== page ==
But just as in the Archaic period, all Greek Severe Style sculptors carved women with their clothes on. Women also did much less moving around, and had a much smaller range of emotional expressions, than the men did. As if to emphasize their inability to move around, most of the Severe Style sculptures of women are either seated or carved in relief, stuck to the stone behind them.
Zeus throws his spear, but Athena only leans on hers. And while Actaeon fights with the dogs attacking him, naked, and with his arms and legs all in motion, Artemis (who’s supposed to have just been surprised in the bath) is fully dressed and motionless.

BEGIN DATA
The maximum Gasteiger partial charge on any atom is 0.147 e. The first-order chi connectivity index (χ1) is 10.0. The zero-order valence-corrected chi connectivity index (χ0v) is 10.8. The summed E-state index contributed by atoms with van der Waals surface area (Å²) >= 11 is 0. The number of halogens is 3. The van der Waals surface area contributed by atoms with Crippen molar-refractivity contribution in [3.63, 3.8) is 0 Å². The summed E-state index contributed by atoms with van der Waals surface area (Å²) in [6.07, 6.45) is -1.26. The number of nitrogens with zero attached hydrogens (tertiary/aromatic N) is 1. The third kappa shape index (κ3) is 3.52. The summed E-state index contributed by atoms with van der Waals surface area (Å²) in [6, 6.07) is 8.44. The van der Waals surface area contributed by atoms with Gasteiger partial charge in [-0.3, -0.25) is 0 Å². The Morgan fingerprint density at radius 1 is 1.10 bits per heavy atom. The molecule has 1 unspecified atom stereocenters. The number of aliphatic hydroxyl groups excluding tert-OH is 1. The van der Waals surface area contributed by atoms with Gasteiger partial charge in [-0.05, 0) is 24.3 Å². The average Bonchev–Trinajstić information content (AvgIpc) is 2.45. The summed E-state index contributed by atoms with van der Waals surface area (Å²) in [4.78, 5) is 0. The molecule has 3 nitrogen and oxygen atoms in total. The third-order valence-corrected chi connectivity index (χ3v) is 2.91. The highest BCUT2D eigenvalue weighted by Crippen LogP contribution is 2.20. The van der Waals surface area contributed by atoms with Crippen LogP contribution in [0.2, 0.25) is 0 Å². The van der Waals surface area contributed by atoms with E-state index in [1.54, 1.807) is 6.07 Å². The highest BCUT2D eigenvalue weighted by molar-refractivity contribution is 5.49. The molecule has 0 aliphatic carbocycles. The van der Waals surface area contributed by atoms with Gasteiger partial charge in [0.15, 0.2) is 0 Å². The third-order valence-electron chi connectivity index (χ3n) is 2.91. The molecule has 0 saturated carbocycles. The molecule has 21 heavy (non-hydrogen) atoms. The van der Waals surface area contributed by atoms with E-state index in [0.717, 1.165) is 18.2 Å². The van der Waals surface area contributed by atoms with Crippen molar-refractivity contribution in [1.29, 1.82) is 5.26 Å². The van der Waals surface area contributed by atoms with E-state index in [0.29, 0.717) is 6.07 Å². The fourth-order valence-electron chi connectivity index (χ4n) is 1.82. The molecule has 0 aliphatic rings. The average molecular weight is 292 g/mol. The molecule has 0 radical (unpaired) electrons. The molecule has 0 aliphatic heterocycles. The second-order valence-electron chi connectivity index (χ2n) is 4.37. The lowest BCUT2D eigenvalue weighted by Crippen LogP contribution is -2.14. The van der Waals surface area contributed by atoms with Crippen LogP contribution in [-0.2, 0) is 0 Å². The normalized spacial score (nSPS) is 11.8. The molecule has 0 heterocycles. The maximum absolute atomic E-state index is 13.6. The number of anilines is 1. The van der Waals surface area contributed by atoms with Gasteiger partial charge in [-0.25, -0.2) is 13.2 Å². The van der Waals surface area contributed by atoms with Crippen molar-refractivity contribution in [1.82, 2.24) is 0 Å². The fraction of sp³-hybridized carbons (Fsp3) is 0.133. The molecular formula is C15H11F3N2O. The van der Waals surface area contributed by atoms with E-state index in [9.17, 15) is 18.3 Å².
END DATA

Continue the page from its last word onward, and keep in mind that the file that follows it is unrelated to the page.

From the Severe Style, which people also call Early Classical, sculptors moved on to the true Classical style.
Learn by doing: make a clay statue of a woman doing something
More about Classical sculpture
Bibliography and further reading about Severe style Greek sculpture:
Ancient Greek Art, by Susie Hodge (1998)- easy reading.
Greek Art and Archaeology (3rd Edition), by John G. Pedley (2002) A lot of good information and is pretty readable. Plus, the author is really an expert in this field.
Greek Sculpture: The Classical Period, a Handbook, by John Boardman (1985). The standard text for introductory college classes. Includes the Severe style.
The severe style in Greek sculpture, by Brunilde Ridgway (1970). By an expert, for specialists.